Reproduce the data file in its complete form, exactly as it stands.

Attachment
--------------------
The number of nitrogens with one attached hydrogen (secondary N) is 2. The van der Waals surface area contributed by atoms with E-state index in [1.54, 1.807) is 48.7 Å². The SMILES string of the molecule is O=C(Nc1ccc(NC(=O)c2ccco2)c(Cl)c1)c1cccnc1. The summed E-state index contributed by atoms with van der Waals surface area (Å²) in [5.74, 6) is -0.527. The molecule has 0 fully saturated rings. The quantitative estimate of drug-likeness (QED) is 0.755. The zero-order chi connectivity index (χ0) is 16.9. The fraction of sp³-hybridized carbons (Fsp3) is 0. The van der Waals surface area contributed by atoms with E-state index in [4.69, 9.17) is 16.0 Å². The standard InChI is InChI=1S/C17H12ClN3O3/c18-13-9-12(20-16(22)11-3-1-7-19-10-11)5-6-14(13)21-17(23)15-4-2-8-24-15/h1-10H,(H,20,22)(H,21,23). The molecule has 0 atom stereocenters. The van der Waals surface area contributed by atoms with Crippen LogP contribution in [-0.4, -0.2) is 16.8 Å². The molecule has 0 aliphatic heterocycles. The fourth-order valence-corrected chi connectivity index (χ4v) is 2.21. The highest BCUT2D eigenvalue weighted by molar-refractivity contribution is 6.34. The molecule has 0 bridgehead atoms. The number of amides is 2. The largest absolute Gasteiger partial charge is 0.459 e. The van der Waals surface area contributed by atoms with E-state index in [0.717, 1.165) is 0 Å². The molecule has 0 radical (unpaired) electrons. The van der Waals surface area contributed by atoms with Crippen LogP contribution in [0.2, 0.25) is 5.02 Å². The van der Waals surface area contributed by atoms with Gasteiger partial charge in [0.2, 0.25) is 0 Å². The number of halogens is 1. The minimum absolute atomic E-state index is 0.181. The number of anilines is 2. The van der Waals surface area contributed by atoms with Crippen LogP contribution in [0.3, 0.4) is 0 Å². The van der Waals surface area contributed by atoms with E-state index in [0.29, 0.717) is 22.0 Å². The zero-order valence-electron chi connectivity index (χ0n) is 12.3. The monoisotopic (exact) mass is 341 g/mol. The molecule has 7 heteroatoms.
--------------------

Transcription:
The number of nitrogens with one attached hydrogen (secondary N) is 2. The van der Waals surface area contributed by atoms with E-state index in [1.54, 1.807) is 48.7 Å². The SMILES string of the molecule is O=C(Nc1ccc(NC(=O)c2ccco2)c(Cl)c1)c1cccnc1. The summed E-state index contributed by atoms with van der Waals surface area (Å²) in [5.74, 6) is -0.527. The molecule has 0 fully saturated rings. The quantitative estimate of drug-likeness (QED) is 0.755. The zero-order chi connectivity index (χ0) is 16.9. The fraction of sp³-hybridized carbons (Fsp3) is 0. The van der Waals surface area contributed by atoms with E-state index in [4.69, 9.17) is 16.0 Å². The standard InChI is InChI=1S/C17H12ClN3O3/c18-13-9-12(20-16(22)11-3-1-7-19-10-11)5-6-14(13)21-17(23)15-4-2-8-24-15/h1-10H,(H,20,22)(H,21,23). The molecule has 0 atom stereocenters. The van der Waals surface area contributed by atoms with Crippen LogP contribution in [-0.4, -0.2) is 16.8 Å². The molecule has 0 aliphatic heterocycles. The fourth-order valence-corrected chi connectivity index (χ4v) is 2.21. The highest BCUT2D eigenvalue weighted by molar-refractivity contribution is 6.34. The molecule has 0 bridgehead atoms. The number of amides is 2. The largest absolute Gasteiger partial charge is 0.459 e. The van der Waals surface area contributed by atoms with E-state index in [0.717, 1.165) is 0 Å². The molecule has 0 radical (unpaired) electrons. The van der Waals surface area contributed by atoms with Crippen LogP contribution in [0.2, 0.25) is 5.02 Å². The van der Waals surface area contributed by atoms with Gasteiger partial charge in [0.2, 0.25) is 0 Å². The number of halogens is 1. The minimum absolute atomic E-state index is 0.181. The number of anilines is 2. The van der Waals surface area contributed by atoms with Crippen LogP contribution in [0.3, 0.4) is 0 Å². The van der Waals surface area contributed by atoms with E-state index in [0.29, 0.717) is 22.0 Å². The zero-order valence-electron chi connectivity index (χ0n) is 12.3. The monoisotopic (exact) mass is 341 g/mol. The molecule has 7 heteroatoms.